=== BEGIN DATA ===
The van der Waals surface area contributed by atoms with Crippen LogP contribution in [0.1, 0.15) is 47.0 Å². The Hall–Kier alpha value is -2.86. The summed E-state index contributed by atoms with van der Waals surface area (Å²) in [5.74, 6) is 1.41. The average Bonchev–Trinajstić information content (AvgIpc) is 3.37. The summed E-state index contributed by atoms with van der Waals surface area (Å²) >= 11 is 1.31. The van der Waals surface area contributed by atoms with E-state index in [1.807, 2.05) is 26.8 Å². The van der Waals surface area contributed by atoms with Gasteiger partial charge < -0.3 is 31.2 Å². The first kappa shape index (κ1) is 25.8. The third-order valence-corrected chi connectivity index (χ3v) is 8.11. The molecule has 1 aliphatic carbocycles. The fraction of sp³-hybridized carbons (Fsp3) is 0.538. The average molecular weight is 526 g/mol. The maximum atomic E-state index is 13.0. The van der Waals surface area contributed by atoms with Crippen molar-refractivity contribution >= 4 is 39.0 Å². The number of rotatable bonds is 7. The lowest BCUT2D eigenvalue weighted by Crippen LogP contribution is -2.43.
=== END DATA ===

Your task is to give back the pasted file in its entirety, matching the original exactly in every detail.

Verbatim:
The van der Waals surface area contributed by atoms with Crippen LogP contribution in [0.1, 0.15) is 47.0 Å². The Hall–Kier alpha value is -2.86. The summed E-state index contributed by atoms with van der Waals surface area (Å²) in [5.74, 6) is 1.41. The average Bonchev–Trinajstić information content (AvgIpc) is 3.37. The summed E-state index contributed by atoms with van der Waals surface area (Å²) >= 11 is 1.31. The van der Waals surface area contributed by atoms with E-state index in [1.807, 2.05) is 26.8 Å². The van der Waals surface area contributed by atoms with Gasteiger partial charge < -0.3 is 31.2 Å². The first kappa shape index (κ1) is 25.8. The third-order valence-corrected chi connectivity index (χ3v) is 8.11. The molecule has 1 aliphatic carbocycles. The fraction of sp³-hybridized carbons (Fsp3) is 0.538. The average molecular weight is 526 g/mol. The maximum atomic E-state index is 13.0. The van der Waals surface area contributed by atoms with Crippen molar-refractivity contribution >= 4 is 39.0 Å². The number of rotatable bonds is 7. The lowest BCUT2D eigenvalue weighted by Crippen LogP contribution is -2.43.